I agreed with the hon. Gentleman on those two points, but I did not agree with him about sport. The Government have a good record on sport. In the past five years or so, we have increased participation in school sport so that 86 per cent. of our children now enjoy two hours of school sport a week, with an aspiration to take that to five hours. It is a fantastic achievement. Opposition Members are feeling rather negative about the Olympics but I think the opposite, and the Olympics will have a further impact by encouraging more people to engage in sport.

Mr. Don Foster: The Minister cannot be allowed to get away with skimming over things that easily. Will she confirm that more than 1 million schoolchildren do not currently participate in two hours of sport, and will she further confirm that to meet the Olympic building costs vast chunks of money have been taken away from lottery good causes that would have funded grass-roots sport?

Margaret Hodge: The hon. Gentleman wants Rome built in a day. Let us consider the statistics. Five years ago, I think either 40 or 60 per cent. of children were doing two hours of sport a week; we have raised that figure to 86 per cent. It is one of the areas where we have actually exceeded our target. Of course, there is more to do to reach 100 per cent. He is correct about that, but we have made fantastic progress. If I compare what children do in school nowadays with what my children did, when they would go for weeks with no engagement in sport whatever, I can see that there has been a terrific improvement since the Labour Government have been in office.

The point about the Olympics is that the infrastructure that will be built, whether in sport or elsewhere, and the stimulus and catalyst of the games in engaging more children in sport make it worth investing in such a once-in-a-lifetime opportunity for all of us. There will be an impact on our lives in all sorts of ways.

The hon. Member for Ribble Valley (Mr. Evans) killed off Father Christmas. My apologies. [Laughter.] He accused my hon. Friend the Member for Edinburgh, South of killing off Father Christmas as an unintended consequence of the Bill. I found that a little difficult to take. The hon. Member for Bath (Mr. Foster) talked a lot of common sense, however, and brought to our attention the fact that the ban on the advertising of high-fat foods to children has had little impact in both Sweden and Quebec, which are the only two countries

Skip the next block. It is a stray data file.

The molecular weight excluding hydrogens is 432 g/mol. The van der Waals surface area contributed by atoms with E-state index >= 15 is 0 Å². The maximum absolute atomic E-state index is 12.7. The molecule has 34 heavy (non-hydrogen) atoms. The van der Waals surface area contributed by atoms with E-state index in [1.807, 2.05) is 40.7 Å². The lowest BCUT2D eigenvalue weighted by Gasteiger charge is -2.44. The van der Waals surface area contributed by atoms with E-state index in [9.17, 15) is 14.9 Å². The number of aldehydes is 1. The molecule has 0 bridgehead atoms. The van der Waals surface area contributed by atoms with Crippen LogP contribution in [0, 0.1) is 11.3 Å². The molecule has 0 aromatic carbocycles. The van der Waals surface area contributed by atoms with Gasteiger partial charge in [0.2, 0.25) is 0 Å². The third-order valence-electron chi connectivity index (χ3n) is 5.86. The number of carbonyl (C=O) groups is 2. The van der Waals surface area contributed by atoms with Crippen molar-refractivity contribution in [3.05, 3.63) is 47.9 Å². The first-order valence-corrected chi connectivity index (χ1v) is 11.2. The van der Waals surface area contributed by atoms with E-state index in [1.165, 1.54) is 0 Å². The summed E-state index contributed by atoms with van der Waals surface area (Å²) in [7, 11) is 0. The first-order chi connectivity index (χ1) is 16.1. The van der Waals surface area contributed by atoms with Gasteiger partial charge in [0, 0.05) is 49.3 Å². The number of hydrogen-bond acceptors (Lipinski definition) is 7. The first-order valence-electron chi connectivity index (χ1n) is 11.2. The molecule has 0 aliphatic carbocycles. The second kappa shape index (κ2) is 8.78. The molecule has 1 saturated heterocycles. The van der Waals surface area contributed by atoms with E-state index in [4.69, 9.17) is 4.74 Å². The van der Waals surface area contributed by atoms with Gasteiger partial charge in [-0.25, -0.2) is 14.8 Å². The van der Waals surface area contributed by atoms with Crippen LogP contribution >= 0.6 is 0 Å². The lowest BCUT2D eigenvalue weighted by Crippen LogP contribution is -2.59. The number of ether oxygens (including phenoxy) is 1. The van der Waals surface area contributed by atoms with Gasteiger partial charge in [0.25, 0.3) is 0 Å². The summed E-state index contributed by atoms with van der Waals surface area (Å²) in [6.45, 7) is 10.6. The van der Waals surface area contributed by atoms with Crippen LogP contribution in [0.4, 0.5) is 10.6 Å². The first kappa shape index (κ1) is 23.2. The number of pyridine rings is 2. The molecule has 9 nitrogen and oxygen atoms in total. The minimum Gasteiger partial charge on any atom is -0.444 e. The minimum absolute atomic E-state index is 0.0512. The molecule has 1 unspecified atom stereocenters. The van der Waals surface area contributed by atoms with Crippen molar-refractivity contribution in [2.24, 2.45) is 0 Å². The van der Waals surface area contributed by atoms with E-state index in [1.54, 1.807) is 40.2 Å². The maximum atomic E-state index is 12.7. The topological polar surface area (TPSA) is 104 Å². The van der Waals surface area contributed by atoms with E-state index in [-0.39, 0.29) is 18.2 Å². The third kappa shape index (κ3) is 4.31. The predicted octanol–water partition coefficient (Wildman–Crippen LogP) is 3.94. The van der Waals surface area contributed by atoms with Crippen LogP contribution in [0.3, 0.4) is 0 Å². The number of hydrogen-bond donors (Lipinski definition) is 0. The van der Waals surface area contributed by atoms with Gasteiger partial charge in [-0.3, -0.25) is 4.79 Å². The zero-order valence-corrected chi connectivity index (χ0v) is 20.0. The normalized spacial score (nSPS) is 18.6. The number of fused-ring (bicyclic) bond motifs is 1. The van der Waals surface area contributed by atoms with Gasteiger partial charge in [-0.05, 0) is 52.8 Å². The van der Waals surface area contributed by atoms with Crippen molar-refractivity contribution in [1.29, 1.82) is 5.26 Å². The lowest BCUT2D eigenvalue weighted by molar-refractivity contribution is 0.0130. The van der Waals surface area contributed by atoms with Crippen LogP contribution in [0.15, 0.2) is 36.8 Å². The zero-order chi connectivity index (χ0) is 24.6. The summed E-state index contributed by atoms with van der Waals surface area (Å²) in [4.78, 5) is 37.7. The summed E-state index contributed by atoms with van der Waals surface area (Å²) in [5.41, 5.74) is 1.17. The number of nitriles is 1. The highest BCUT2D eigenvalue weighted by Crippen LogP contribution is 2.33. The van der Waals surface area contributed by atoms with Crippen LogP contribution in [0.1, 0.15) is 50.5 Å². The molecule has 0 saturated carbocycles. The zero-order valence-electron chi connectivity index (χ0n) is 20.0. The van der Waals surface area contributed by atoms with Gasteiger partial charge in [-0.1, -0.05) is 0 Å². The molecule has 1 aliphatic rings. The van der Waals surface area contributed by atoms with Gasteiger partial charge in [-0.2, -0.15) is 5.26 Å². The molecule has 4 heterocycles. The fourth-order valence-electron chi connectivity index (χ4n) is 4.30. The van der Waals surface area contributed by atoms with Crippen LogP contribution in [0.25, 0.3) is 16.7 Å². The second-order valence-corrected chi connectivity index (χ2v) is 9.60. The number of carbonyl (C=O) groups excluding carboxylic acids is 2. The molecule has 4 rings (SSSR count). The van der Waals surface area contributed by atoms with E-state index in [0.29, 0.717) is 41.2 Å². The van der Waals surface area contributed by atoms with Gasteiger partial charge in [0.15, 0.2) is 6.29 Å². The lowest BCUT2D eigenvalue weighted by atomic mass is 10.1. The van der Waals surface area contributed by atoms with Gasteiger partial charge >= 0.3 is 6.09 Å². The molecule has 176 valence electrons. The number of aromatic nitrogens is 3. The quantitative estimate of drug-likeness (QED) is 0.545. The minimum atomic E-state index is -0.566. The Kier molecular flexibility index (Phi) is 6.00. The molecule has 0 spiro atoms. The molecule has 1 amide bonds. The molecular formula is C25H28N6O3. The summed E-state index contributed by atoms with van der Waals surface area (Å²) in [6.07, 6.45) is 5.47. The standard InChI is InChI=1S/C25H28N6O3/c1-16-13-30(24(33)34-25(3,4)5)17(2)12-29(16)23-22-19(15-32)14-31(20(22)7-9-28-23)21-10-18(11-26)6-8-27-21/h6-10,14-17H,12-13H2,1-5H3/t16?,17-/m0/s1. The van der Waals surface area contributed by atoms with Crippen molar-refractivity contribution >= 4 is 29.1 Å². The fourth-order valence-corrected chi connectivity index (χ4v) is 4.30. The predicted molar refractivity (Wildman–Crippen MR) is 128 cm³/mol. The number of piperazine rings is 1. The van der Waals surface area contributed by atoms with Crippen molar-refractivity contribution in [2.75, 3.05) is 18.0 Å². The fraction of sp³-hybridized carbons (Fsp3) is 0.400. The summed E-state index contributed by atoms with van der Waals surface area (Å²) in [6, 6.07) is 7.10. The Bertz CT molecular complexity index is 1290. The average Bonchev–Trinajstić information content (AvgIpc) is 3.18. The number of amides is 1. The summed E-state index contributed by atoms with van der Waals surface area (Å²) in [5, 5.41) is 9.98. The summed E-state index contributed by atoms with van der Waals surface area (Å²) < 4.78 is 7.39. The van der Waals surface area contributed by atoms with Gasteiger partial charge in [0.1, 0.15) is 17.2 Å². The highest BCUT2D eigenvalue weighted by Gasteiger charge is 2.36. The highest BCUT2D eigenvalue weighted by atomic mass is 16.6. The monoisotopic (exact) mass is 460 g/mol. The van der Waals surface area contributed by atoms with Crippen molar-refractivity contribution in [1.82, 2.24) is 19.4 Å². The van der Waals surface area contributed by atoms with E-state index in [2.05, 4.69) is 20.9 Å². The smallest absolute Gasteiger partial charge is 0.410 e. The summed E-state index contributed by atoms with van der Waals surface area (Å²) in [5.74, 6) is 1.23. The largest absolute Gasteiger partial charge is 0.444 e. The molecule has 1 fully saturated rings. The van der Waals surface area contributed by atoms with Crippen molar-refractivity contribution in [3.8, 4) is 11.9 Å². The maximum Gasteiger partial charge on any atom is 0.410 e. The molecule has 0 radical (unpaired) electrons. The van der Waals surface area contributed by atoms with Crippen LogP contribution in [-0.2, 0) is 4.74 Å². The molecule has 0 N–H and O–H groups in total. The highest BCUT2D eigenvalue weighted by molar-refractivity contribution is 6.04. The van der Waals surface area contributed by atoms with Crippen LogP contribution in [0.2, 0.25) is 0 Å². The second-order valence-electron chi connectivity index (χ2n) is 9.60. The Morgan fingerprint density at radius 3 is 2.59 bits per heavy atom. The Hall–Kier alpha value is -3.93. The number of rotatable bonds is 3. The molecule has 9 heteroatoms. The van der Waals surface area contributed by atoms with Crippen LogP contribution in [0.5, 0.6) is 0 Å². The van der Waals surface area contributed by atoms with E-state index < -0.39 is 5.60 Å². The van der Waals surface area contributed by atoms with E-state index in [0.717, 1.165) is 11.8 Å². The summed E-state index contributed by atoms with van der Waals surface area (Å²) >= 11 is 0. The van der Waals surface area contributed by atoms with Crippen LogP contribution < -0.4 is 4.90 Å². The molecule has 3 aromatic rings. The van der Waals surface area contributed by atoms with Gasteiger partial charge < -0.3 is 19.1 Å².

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where an attempt has been made to introduce such a ban. He said something that it is important for the House to remember: we have some of the toughest regulations in the world on the advertising of food to children, and we ought to wait to see how the new regulations bed down and whether we need to introduce further regulations or whether a ban would be a blunt instrument.

The hon. Member for Wantage (Mr. Vaizey) talked about the damage that could be done to indigenous British children’s television. I accept that there is some correlation, but we are taking further action, as we need to do, to ensure that our indigenous programme makers have the opportunity to provide what is always excellent programming, because of the talent that we have in Britain. I am not sure whether advertising is the one issue that would change the way in which more American television programmes are being imported into the UK. We need action on all sorts of fronts, some of which are included in the creative economy strategy programme. No doubt the hon. Gentleman will have further ideas to ensure that we get the high-quality British children’s television for which we are renowned. It is important that Ofcom is undertaking its current review, as the issue is of concern to all hon. Members.

Mr. Evans: I agree with the Minister. We are all concerned about the disappearance of children’s programming from the commercial sector. Will she state what she believes the Government ought to do to ensure that we can get good children’s programming made in this country and shown by the commercial sector, so that there is not a monopoly provider?

Margaret Hodge: We must wait to see what Ofcom recommends, as it is the body to which we have given responsibility for investigating the matter, and it is considering the whole of public sector broadcasting and children’s programming, so let us wait to see its recommendations. In the meantime, the effort that we are putting into growing the talent and providing the appropriate competences, so that we have talented programme makers in the UK, is probably about the best contribution that the Government can make to ensuring a thriving children’s programme sector. Whether or not more subsidy should be given to it is an issue that I should like to reflect on when I see the research and evidence that Ofcom is gathering at the moment.

Philip Davies: Is not what the Minister has just said exactly the point? Ofcom is looking into the issue, and its review will take place in June or July, I think, dealing with the effect of the restrictions that have been put in place already. Therefore, it would be wholly premature to pre-empt that review by passing the Bill now.

Margaret Hodge: I agree; I have been given some words to say on where we are in the timetable, and I hope that they will also provide some comfort to my hon. Friend the Member for Edinburgh, South. As we set out in the public health White Paper, the Government are committed to reviewing the impact of the rules introduced across all media. We have continued to monitor the impact of the measures that we have already put in place. As the hon. Member for Bath said, the Department of Health will produce an interim review later this year that will consider changes in the nature
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and balance of food promotion to children across all media. That review will be followed by a more comprehensive assessment, again to be produced later this year. The Ofcom review, which has been brought forward, will complement the work undertaken by the Department of Health.